From Playing Drums to Meeting Fans, the Modi Touch is Visible


'Tried my hand at the drums today! Enjoyed the experience', tweeted PM Modi.

Tokyo:  Just as he was about to board his car after finishing an event at the Indian Embassy in Tokyo, Prime Minister Narendra Modi saw a group of people wildly cheering for him outside the gates of the Mission. Breaking his security cordon, the Prime Minister walked out of the main gate of the Embassy, crossed the street and waded into his fans, many of whom had waited hours to catch a glimpse of him. (Caught on Camera: Outstanding Moments from PM's Japan Trip)

This sort of spontaneous situation would be rare in India but here, in Japan, it seems that the threat perception for the Prime Minister is not quite the same and Mr Modi has been happy to use that to his advantage.

A short while earlier, the Prime Minister had arrived at the Embassy to inaugurate a Vivekananda Centre and made it a point to speak at length to speak to a group of small children who were waiting to greet him. This was a relaxed Prime Minister who posed for photographs with the handful of Indian reporters and camerapeople who were present at the Embassy at the time.

This sort of spontaneity defined Mr Modi today. He surprised dozens of guests at a Tata Consultancy Services event where he was asked to strike a set of drums to kick-start the event. No problem. Not only did he match the beat of the accompanying drummer, he seemed to gesture to him to follow his lead.  (What PM Modi Said to TCS Trainees in Tokyo)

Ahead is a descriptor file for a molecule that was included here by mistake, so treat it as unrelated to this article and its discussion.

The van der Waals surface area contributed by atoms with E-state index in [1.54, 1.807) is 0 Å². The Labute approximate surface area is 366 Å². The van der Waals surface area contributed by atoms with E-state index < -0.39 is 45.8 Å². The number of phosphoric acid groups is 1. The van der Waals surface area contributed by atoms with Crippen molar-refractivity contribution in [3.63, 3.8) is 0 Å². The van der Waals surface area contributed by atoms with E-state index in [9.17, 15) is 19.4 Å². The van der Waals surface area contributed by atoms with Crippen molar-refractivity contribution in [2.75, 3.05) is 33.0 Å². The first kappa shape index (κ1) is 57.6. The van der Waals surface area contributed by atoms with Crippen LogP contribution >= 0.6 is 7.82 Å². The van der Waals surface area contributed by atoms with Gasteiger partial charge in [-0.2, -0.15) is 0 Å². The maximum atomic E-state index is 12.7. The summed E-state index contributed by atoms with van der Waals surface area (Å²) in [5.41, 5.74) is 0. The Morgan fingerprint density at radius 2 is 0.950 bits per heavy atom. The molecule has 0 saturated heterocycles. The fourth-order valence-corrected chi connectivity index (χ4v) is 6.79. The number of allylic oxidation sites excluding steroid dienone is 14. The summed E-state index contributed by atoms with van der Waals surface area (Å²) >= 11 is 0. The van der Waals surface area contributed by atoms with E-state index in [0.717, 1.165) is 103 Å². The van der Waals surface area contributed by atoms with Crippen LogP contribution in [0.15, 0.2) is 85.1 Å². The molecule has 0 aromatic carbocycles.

By the end of the evening, the Prime Minister was completely in his element while speaking to local Indians here in Tokyo.  Taking a swipe at "secular" individuals, the Prime Minister said, "I presented the Geeta to the Emperor today. My secular friends would say I am making (the Japanese) communal! But they have their job to do and if I was not there, how would they survive?" (My Gifting the Gita Will Irk the 'Secular', says PM Modi in Japan)

The day, however, began on a serious note.  Speaking to school and college students at the Sacred Heart University, Mr Modi was confronted by two students with direct questions on Chinese expansionism and India's nuclear safeguards.  At his diplomatic best on this occasion, the Prime Minister said, "It seems you are worried by the Chinese.  Lets focus on ourselves, not others.  Let us remain committed to our values, focus on development and peace.  Then the situation will improve."

Beijing, though, has taken note of these remarks with the Chinese media saying a united Japan-China front equals a crazy fantasy.  

From his visibly warm personal equation with his counterpart Shinzo Abe to visiting temples and reaching out to tourists  he encountered there- this trip has been marked by the PM reaching out to the Japanese people.  He appears to have been quite successful in doing that.

This trip's agenda, however, was to sell  the India story to Japanese corporates, big and small. And the Prime Minister has done all the talking.  Will business from Japan accept his invitation to come to India? That will prove the Modi touch.

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